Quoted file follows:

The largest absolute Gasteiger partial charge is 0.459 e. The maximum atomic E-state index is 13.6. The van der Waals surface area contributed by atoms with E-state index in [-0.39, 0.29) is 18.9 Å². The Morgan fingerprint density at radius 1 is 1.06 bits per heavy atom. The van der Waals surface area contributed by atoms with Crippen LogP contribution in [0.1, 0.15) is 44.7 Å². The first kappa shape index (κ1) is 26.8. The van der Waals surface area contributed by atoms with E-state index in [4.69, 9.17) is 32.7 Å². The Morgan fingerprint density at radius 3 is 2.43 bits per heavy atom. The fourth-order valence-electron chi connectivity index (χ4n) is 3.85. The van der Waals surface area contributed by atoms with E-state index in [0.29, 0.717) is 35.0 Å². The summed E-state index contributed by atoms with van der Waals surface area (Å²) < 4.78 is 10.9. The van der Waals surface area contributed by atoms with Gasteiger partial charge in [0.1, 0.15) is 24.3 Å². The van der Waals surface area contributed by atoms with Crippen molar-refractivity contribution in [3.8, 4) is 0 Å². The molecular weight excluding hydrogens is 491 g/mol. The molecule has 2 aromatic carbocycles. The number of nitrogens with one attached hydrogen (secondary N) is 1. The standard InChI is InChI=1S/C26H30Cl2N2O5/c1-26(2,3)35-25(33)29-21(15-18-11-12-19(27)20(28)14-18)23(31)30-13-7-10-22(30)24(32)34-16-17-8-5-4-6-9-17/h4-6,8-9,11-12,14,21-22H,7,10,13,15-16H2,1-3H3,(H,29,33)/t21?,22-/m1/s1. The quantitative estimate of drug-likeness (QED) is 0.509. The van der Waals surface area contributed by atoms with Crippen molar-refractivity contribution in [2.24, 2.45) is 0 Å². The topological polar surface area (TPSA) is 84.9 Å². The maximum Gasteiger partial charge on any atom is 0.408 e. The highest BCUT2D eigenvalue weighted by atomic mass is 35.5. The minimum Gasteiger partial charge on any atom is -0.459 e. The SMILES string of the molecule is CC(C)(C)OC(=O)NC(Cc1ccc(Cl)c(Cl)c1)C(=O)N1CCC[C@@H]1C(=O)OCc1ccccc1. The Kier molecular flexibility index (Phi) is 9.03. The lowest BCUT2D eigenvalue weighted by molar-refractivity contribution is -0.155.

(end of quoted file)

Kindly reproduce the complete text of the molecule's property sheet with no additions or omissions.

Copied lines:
The largest absolute Gasteiger partial charge is 0.459 e. The maximum atomic E-state index is 13.6. The van der Waals surface area contributed by atoms with E-state index in [-0.39, 0.29) is 18.9 Å². The Morgan fingerprint density at radius 1 is 1.06 bits per heavy atom. The van der Waals surface area contributed by atoms with Crippen LogP contribution in [0.1, 0.15) is 44.7 Å². The first kappa shape index (κ1) is 26.8. The van der Waals surface area contributed by atoms with E-state index in [4.69, 9.17) is 32.7 Å². The Morgan fingerprint density at radius 3 is 2.43 bits per heavy atom. The fourth-order valence-electron chi connectivity index (χ4n) is 3.85. The van der Waals surface area contributed by atoms with E-state index in [0.29, 0.717) is 35.0 Å². The summed E-state index contributed by atoms with van der Waals surface area (Å²) < 4.78 is 10.9. The van der Waals surface area contributed by atoms with Gasteiger partial charge in [0.1, 0.15) is 24.3 Å². The van der Waals surface area contributed by atoms with Crippen molar-refractivity contribution in [3.8, 4) is 0 Å². The molecular weight excluding hydrogens is 491 g/mol. The molecule has 2 aromatic carbocycles. The number of nitrogens with one attached hydrogen (secondary N) is 1. The standard InChI is InChI=1S/C26H30Cl2N2O5/c1-26(2,3)35-25(33)29-21(15-18-11-12-19(27)20(28)14-18)23(31)30-13-7-10-22(30)24(32)34-16-17-8-5-4-6-9-17/h4-6,8-9,11-12,14,21-22H,7,10,13,15-16H2,1-3H3,(H,29,33)/t21?,22-/m1/s1. The quantitative estimate of drug-likeness (QED) is 0.509. The van der Waals surface area contributed by atoms with Crippen molar-refractivity contribution in [2.24, 2.45) is 0 Å². The topological polar surface area (TPSA) is 84.9 Å². The maximum Gasteiger partial charge on any atom is 0.408 e. The highest BCUT2D eigenvalue weighted by atomic mass is 35.5. The minimum Gasteiger partial charge on any atom is -0.459 e. The SMILES string of the molecule is CC(C)(C)OC(=O)NC(Cc1ccc(Cl)c(Cl)c1)C(=O)N1CCC[C@@H]1C(=O)OCc1ccccc1. The Kier molecular flexibility index (Phi) is 9.03. The lowest BCUT2D eigenvalue weighted by molar-refractivity contribution is -0.155.